Rep. Chris Collins, who faces multiple felony insider trading charges, said his decision not to seek re-election is "a tough thing, a tough thing."
But it's a tough thing, too, for Republican leaders in New York's 27th congressional district.
Collins' withdrawal from the race on Saturday left them with a complex legal effort to remove the lawmaker from the ballot and settle on a replacement candidate from about a dozen possibilities – including Carl P. Paladino, the lightning-rod Buffalo developer and 2010 GOP candidate for governor.
Meanwhile, Democrats piled on, hoping that Collins' decision to remain in office through the end of his current term would add to their chances of getting a surprise win in a largely Republican district, and maybe even a House majority.
Such was the political landscape in Collins' district Saturday after he announced he would not seek a fourth term.
"After extensive discussions with my family and my friends over the last few days, I have decided that it is in the best interests of the constituents of NY-27, the Republican Party and President Trump’s agenda for me to suspend my campaign for re-election to Congress," said Collins, a Republican from Clarence, in a statement.
Charges lead to withdrawal
While Collins wouldn't discuss his decision to end his candidacy in any detail, other GOP sources said he faced enormous pressure from top Republicans in the district to withdraw.
County party leaders feared that there was no way an indicted congressman could win – even in a largely suburban and rural district that, according to the fivethirtyeight.com website, is 22 percentage points more Republican than the nation as a whole.
“Given the gravity of the charges, the likelihood of him conducting an active campaign were slim,” said Nicholas A. Langworthy, the Erie County Republican chairman. “He could not effectively communicate a positive message without first addressing the other situation.”
In his statement, the congressman said: "I will fill out the remaining few months of my term to assure that our community maintains its vote in Congress to support President Trump’s agenda to create jobs, eliminate regulations, reduce the size of government, address immigration and lower taxes.
Collins' statement comes three days after federal prosecutors in Manhattan charged him with securities fraud, wire fraud, conspiracy and lying to a federal agent. Prosecutors accused Collins of tipping off his son, Cameron, to inside information on Innate Immunotherapeutics, an Australian biotech firm in which they were both heavy investors.
Cameron Collins then started selling his Innate shares and told others the bad news, allowing them to escape losses that other investors suffered, prosecutors said. Cameron Collins and his prospective father-in-law, Stephen Zarsky, also face federal charges in connection to their stock trades. They have all pleaded not guilty.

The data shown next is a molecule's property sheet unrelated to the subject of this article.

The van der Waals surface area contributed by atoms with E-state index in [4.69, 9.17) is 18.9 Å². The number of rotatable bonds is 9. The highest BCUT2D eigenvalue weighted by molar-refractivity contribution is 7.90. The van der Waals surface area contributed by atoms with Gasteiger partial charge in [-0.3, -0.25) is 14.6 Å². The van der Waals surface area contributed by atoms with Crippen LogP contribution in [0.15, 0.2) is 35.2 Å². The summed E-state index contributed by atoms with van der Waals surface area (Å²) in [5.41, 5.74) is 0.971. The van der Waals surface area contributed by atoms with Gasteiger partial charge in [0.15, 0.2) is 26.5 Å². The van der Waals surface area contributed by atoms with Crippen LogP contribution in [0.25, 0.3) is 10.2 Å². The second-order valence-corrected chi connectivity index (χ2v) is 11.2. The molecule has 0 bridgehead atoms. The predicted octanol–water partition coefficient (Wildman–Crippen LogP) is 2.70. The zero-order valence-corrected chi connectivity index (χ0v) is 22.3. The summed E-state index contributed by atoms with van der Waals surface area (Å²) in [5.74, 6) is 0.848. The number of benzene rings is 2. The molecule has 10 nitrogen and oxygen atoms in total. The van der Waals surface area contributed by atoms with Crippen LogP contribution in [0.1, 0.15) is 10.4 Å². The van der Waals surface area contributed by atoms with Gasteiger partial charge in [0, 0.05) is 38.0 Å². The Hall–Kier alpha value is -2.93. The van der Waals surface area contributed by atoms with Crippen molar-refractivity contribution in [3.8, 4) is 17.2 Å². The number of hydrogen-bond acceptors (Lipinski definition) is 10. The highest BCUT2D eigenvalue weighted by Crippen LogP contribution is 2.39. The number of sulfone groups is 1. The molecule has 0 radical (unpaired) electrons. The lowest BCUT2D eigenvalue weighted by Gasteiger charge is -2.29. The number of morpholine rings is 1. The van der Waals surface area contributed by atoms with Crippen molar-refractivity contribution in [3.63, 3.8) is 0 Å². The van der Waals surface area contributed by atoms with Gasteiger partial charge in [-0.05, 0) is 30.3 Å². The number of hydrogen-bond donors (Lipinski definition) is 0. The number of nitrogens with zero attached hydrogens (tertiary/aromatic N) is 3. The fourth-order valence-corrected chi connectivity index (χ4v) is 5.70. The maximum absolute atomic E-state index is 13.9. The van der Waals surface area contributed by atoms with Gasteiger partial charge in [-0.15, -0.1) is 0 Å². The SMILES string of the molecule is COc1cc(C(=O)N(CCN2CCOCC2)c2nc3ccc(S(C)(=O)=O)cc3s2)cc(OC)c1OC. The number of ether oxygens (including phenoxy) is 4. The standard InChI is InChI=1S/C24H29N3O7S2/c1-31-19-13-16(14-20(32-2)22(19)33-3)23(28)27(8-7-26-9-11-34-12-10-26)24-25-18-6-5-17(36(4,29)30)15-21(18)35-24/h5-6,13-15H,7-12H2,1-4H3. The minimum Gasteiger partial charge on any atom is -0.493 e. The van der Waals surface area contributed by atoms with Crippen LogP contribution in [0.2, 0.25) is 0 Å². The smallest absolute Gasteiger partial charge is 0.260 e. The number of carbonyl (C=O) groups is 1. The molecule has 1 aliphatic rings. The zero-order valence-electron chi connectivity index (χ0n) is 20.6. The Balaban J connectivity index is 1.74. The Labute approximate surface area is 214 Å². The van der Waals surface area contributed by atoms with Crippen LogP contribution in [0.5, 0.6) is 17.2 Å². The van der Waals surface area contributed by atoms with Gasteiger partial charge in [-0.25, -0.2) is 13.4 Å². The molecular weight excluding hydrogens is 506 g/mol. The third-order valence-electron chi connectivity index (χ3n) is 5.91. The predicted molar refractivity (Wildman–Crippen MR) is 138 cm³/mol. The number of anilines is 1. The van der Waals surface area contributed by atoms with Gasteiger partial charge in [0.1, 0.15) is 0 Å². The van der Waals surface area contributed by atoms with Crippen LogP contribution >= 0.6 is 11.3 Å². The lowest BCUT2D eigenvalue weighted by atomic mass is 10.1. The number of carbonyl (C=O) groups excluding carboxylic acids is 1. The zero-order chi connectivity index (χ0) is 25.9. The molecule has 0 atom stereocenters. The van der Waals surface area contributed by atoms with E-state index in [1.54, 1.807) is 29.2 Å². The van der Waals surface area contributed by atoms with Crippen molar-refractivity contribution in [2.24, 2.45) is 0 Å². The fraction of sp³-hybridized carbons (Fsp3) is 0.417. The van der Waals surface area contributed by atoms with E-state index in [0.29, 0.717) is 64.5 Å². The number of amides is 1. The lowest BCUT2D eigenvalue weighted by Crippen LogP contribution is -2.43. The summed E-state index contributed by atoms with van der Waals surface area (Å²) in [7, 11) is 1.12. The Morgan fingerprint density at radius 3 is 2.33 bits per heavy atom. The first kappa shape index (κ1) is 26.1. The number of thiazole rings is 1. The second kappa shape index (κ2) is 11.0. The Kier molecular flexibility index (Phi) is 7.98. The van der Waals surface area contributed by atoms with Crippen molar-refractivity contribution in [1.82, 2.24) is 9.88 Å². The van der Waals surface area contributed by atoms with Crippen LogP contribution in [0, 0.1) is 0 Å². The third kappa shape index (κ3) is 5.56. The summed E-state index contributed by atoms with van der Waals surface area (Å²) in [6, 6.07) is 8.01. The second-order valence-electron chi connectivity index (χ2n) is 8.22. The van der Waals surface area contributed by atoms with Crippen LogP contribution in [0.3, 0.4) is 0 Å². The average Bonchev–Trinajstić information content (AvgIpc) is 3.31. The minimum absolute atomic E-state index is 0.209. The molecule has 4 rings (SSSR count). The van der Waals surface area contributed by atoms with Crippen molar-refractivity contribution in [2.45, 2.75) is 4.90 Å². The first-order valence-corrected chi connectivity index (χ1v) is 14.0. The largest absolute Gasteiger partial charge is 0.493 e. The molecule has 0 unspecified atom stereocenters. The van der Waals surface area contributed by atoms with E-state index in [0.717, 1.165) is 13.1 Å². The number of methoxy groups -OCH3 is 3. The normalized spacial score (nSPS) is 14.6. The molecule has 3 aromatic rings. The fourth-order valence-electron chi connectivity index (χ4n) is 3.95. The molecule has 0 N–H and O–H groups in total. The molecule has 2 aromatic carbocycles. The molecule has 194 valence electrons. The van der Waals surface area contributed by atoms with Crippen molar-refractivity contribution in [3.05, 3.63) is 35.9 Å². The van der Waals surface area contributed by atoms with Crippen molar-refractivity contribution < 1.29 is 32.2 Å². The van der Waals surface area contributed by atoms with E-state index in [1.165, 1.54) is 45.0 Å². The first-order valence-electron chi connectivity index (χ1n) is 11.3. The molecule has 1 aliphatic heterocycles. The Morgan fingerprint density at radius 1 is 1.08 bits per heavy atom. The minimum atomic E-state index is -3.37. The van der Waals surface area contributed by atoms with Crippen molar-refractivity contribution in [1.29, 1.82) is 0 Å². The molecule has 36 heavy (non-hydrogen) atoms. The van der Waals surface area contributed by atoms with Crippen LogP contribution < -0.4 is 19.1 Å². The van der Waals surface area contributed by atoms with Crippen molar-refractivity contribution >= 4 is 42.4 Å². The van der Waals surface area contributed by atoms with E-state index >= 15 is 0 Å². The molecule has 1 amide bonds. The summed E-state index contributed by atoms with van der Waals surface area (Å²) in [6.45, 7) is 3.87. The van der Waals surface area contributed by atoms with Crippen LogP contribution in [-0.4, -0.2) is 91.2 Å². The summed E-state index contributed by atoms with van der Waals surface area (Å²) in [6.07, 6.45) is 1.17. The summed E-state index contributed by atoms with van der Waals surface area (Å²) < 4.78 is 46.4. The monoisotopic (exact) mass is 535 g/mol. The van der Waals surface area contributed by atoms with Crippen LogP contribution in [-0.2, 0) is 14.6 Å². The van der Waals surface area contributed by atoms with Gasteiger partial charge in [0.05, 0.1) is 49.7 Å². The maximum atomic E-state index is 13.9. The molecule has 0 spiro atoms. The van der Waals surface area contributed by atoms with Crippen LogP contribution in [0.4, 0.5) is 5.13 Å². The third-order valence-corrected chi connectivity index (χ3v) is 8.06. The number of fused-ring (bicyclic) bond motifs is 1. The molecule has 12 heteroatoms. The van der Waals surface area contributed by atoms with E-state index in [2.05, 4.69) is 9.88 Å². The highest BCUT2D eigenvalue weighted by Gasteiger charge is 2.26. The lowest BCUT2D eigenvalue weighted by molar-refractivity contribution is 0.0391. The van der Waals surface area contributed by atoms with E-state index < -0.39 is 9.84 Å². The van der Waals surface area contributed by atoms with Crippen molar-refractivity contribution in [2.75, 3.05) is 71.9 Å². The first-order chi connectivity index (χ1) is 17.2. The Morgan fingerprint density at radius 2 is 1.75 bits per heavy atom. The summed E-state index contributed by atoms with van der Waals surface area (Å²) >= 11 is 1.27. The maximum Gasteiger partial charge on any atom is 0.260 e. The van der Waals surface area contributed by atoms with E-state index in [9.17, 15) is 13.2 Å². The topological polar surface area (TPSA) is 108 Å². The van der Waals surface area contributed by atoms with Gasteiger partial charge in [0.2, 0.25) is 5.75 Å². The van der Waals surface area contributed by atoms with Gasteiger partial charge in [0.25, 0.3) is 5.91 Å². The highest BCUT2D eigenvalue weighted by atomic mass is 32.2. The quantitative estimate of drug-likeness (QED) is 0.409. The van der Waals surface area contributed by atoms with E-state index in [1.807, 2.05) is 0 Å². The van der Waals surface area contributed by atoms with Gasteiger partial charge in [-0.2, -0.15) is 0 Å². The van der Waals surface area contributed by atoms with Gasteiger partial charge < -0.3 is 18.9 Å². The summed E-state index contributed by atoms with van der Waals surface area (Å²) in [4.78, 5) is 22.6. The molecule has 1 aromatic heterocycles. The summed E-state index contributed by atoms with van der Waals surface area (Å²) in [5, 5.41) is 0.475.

"I will also continue to fight the meritless charges brought against me and I look forward to having my good name cleared of any wrongdoing," Collins said in his statement.
He will continue in office in a much-diminished role. House Speaker Paul Ryan has removed Collins from his key slot on the Energy and Commerce Committee, and Collins, while under indictment, is unlikely to continue in his role as a much-televised defender of President Trump.
Outside his home in the wealthy Spaulding Lake community in Clarence on Saturday, Collins declined to discuss any potential successors and asked for privacy.
“I’ve made a decision to withdraw and it’s up to the party to decide,” he said.
Collins' move upends the race for Congress in New York's 27th district, a deep-red stretch of suburbs and farmland that stretches from Youngstown to Dansville.
Republicans in the district now face the complicated question of how to remove him from the ballot.
Under New York law, a candidate's name can be stricken from the ballot only if he or she dies, runs for another office or possibly if he or she moves out of state.
That means Collins – who also has a home in Florida that he frequently visits in winter months – could conceivably try to change his legal residence to Florida, thereby allowing county chairs in the district to nominate a replacement candidate.
But former Rep. Thomas M. Reynolds, a Republican who represented the district a decade ago, said state election law is unclear as to whether a federal candidate such as Collins can remove his name from the ballot by moving out of state, or if that election law provision only applies to candidates for state office.
That being the case, other Republican leaders in the district discussed the possibility of finding another race in the state – perhaps a county clerkship in a deep-blue Democratic county – that Collins could run for and lose.
If Collins were to run for such a seat, he would be able to resign, leaving a vacancy that primary voters would not have the chance to fill. With the congressional primary already past, it would be up to county Republican chairmen in the district to settle on a new candidate.